competition. This kind of anxiety-creating activity is seamlessly
connected to the demands of market liberalism that sees life from
the framework of constant refinement and product development.
It could be that Being Stuck in fact defies this kind of reality.
“Being a loser” can be seen as a determinate resistance
to total control and consumerism, where few people still have
a will, need, want, or thought of their own.
Can you tell stories about yourself, in which spontaneity, honesty,
openness and an acceptant relationship with the world have been
Yes, yes! I think I will start telling them to myself and
exploring them in my heart.
A Letter Within a Letter
Some time ago, you were working with eight-year-old Jussi. Do
you remember what kind of letter you wrote to his support net
after the first session?
To Jussi, Mom, Dad, and Jussi’s friends (including
his teddy bear Nasse).
My name is Tapio Malinen and I work as a school psychologist
in the school of Huhtinen. I have met Jussi and worked with him,
because his mother Helena contacted me.
As you may well know, the lives of Jussi and the people around
him have for some time been complicated by Wildness. It has brought
a kind of “stream” with it, to the extent that during
the hours of 6:00 am and 8:30 pm when it usually operates, it
has succeeded in disturbing the lives of Jussi and his loved ones
in many ways. It has made Jussi cranky, caused fights between
his parents and him and his brothers and tested Grandma’s
patience. According to Jussi, it has also made it a bit difficult
for him to do homework at school.
Because Jussi is a smart, resourceful and normally developed
boy (which is also proven by the psychologist’s test), he
feels it would be better if he, and not Wildness, had control
over his life. Jussi has already noticed that Wildness does not
like it if you walk calmly or ask your friends out for adventures.
Dad has noticed that Wildness does not like working in the
garage, where Jussi gets to do his own stuff. Mom, on the other
hand, has realized that traveling and doing fun things together
have been good ways of taming Wildness. Lately – when there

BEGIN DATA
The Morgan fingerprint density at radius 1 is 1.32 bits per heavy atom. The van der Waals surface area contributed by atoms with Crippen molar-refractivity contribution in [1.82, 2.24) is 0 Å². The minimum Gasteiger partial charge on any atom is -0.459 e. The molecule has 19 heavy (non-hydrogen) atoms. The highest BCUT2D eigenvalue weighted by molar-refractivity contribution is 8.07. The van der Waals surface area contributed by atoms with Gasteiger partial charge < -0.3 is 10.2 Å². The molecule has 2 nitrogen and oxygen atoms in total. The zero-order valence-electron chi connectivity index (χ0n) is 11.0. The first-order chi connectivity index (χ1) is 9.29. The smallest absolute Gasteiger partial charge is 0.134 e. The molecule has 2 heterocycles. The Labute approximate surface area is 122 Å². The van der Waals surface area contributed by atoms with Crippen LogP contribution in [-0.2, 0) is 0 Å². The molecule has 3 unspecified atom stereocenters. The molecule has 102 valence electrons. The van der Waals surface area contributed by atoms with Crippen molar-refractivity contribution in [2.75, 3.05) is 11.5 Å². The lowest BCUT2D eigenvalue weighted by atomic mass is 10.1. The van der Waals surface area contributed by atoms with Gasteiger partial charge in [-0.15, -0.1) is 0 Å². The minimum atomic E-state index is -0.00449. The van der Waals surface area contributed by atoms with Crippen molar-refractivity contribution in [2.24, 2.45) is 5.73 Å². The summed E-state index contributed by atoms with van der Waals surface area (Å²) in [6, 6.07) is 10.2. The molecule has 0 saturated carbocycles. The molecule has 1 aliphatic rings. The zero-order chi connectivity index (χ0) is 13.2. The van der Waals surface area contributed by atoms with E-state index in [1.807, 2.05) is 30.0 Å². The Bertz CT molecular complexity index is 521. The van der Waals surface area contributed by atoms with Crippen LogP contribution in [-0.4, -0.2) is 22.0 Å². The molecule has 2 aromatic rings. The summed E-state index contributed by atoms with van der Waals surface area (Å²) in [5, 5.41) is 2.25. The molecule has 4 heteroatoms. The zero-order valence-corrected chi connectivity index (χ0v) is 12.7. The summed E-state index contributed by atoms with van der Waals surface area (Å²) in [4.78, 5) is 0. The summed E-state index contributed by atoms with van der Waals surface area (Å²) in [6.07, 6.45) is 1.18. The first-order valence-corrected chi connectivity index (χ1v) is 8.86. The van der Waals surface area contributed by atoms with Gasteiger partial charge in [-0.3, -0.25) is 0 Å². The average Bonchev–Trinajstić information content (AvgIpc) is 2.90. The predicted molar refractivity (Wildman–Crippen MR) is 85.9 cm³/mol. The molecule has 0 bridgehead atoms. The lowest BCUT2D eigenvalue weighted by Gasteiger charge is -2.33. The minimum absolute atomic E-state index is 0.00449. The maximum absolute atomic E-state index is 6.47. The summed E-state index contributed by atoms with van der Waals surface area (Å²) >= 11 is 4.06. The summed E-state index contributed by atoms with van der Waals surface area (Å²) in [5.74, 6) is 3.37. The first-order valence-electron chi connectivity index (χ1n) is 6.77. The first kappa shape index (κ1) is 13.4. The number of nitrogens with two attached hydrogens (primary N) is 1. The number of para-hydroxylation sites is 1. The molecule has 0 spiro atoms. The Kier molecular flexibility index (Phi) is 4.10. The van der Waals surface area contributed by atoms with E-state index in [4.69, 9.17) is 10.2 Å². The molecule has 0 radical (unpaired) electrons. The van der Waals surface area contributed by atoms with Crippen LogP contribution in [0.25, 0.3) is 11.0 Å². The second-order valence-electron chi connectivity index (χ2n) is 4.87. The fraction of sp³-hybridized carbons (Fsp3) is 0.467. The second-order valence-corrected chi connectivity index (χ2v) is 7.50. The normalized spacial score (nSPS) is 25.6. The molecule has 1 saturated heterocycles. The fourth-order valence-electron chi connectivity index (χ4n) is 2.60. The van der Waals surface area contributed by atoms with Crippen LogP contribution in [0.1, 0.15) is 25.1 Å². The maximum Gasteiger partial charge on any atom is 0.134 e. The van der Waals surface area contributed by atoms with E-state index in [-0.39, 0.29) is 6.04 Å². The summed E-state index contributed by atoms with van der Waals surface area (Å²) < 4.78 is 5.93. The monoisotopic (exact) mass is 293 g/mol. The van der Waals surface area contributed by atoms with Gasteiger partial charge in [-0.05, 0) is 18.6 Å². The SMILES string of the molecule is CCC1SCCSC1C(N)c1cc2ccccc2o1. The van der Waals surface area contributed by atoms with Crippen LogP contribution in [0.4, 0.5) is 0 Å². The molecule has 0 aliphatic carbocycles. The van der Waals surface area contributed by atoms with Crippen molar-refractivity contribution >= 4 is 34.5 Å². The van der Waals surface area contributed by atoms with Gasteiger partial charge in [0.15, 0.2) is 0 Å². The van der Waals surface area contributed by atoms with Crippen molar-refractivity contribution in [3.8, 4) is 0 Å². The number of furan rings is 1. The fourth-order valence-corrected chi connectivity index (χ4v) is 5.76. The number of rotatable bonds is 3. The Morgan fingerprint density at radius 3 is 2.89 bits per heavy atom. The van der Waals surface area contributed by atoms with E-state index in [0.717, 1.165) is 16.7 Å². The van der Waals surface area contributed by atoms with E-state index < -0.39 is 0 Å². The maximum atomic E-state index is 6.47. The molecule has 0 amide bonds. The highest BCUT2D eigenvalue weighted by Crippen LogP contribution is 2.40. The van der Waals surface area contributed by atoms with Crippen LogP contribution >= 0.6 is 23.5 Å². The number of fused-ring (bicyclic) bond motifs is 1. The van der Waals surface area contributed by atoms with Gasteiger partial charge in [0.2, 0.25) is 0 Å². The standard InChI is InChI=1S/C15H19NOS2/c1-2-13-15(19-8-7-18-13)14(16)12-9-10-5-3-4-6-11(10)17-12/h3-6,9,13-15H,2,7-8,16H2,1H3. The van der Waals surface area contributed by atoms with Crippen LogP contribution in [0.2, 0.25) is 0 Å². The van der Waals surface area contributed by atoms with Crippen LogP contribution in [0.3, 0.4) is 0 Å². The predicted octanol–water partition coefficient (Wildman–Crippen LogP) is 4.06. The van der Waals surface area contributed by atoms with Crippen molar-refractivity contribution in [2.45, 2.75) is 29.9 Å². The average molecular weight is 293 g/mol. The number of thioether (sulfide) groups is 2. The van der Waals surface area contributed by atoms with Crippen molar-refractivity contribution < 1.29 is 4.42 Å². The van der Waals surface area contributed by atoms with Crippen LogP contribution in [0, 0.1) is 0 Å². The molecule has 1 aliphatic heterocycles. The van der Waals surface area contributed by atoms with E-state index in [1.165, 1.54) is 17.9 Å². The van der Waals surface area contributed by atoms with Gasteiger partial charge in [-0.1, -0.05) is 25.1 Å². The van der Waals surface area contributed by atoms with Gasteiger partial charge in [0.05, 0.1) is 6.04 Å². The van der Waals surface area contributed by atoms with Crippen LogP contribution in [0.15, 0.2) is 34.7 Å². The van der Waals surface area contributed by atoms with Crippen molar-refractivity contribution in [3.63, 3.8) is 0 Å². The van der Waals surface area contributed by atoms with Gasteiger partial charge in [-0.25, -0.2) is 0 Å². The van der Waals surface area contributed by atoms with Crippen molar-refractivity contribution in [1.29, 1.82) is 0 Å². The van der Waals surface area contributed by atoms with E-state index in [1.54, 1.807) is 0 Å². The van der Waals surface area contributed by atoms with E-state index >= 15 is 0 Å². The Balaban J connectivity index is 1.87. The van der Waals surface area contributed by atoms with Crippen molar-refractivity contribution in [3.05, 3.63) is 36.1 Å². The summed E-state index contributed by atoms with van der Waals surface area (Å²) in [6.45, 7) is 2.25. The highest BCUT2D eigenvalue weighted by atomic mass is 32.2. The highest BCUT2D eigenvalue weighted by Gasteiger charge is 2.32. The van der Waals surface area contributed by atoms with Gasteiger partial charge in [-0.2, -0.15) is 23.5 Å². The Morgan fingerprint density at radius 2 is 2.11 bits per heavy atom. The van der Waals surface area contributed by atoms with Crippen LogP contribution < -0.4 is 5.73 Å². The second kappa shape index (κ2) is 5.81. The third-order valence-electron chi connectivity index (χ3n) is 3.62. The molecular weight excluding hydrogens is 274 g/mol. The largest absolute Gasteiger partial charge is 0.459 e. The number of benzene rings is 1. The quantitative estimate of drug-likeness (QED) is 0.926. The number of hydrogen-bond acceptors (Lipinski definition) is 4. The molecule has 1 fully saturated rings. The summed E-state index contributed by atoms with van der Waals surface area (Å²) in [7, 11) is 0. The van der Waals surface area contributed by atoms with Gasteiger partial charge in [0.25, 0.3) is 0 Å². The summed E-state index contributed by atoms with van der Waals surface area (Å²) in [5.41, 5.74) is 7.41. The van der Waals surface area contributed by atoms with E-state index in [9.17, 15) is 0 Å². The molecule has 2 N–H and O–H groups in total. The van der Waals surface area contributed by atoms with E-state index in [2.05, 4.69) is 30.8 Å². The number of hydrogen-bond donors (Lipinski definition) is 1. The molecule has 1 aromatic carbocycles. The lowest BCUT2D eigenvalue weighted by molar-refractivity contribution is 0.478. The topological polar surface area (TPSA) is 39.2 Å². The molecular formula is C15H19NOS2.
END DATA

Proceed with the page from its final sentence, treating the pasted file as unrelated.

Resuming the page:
has been more time for the family and Jussi – Wildness has
indeed diminished and become transparent.
Since Jussi is good at drawing, he has decided to make a
comic about his life while Wildness reigned and about what happened
when he decided to reclaim his life.
The only ones allowed to read this letter are Jussi, Mom,
Dad, Tuomas, Grandma, Teacher, and Nasse.
Jussi’s friend in the project of dispelling Wildness
(Project = a mission where people do heroic deeds)
Do you remember, how eagerly and proudly Jussi told you about
showing his comic to Grandma, and how she had, without knowing
it, asked him many kinds of deconstructive and alternative story
building questions? Your letter recycled a new, dawning idea of
Jussi’s personal agency, combined people into defying the
separating effect of the problem, and functioned as a starting
point for your next meeting.
How well does this letter still reflect your idea of yourself
as a therapist – or are you already developing new ways
of writing therapeutic letters and working with people?
So there. Plenty of questions. Maybe they were too many? I wonder
if you answer them right away or later, when the time is right
More to read on therapeutic documentation and absent
Epston, D. (1998) Expanding the conversation.
In Epston, D.: ”Catching up” with David Epston. Dulwich
Mann, S. (2001) Collaborative representation.
Gecko: a journal of deconstruction and narrative
ideas in therapeutic practice. No.1. (Also available in the web
site of the Dulwich Centre
Morgan, A. (2000) What is Narrative Therapy.
An easy-to-read introduction. Dulwich Centre Publications. Pp.
Pare, D. & Rombach, M.A. (2002) Therapeutic
letters to young persons. In Sori, C.F. & Hecker, L. (Eds.)
The Therapists´ Notebook for Children and Adolescents. Haworth
Perry, L. & Gentle, S-J. (1997) ”Sarah-Jane´s
Story”. Challenging Disabling Practices. Dulwich Centre
Rombach, M.A. (2003) An invitation to Therapeutic
Letter Writing. Journal of Systemic Therapies. Vol. 22, No.1.
White, M. & Epston, D. (1990) Narrative Means
to Therapeutic Ends. Pp. 77-216.
White, M. (1995) Therapeutic Documents Revisited.
In White. M.: Re-Authoring Lives: Interviews & Essays. Dulwich
White, M. (2000) Re-engaging with history: The
absent but implicit. Kirjassa White, M:
Reflections on Narrative Practice. Essays & Interventions.
Dulwich Centre Publications.